Letter from Ray G. Cowan, Circuit Court judge, regarding the parole of Otto P. Higgins, Inmate #55996-L. Cowan writes that he and Higgins were law students together, and attests to the character of his wife and family, and his belief that Higgins will "once again become a useful citizen." Higgins, the former director of the Kansas City Police Department, was sentenced to two years in the United States Penitentiary at Leavenworth on charges of income tax evasion.

Genre: 
Miscellaneous Documents

Monthly supervision reports, conducted by Lewis J. Grout, Probation Officer, for Tom Pendergast upon his release from the U.S. Penitentiary at Leavenworth. The reports for the months of July, August, and September, include his residence, his return to work as president of Ready-Mixed Concrete, his wages and expenses, and other remarks. Pendergast, known for his powerful Kansas City political machine and ties to organized crime, was found guilty of income tax evasion in 1939 and sentenced to 15 months in the U.S. Penitentiary at Leavenworth.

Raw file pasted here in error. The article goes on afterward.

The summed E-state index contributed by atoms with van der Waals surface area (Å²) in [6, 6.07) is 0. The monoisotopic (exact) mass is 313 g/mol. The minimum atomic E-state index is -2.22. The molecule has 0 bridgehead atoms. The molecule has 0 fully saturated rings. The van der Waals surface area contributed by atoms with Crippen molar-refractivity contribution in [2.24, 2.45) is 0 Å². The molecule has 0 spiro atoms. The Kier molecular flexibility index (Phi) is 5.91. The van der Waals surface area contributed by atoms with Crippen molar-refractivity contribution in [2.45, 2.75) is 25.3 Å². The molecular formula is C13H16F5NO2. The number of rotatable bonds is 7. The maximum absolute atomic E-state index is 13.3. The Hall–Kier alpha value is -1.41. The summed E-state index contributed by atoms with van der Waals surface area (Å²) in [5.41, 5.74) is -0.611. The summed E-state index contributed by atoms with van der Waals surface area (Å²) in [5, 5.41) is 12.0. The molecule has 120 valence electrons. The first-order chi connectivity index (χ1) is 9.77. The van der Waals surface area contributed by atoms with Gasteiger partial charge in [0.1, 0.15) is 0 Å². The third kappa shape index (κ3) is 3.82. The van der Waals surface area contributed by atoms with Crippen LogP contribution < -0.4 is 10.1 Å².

Genre: 
Correspondence

Letter from attorney J. Frank Flynn regarding the parole of Otto P. Higgins, Inmate #55996-L. Flynn writes that he has known Higgins since they were law school students, and states that he "associated with respectable people and had a good reputation." Higgins, the former director of the Kansas City Police Department, was sentenced to two years in the United States Penitentiary at Leavenworth on charges of income tax evasion.

Genre: 
Correspondence

Letter from G. M. Burns, director of the Kansas City Safety Council, regarding the parole of Otto P. Higgins, Inmate #55996-L. Burns writes of Higgins' good work as director of the police department, particularly noting his achievements in greater traffic safety, increased training for officers, and reducing juvenile delinquency. Higgins, the former director of the Kansas City Police Department, was sentenced to two years in the United States Penitentiary at Leavenworth on charges of income tax evasion.

Genre: 
Miscellaneous Documents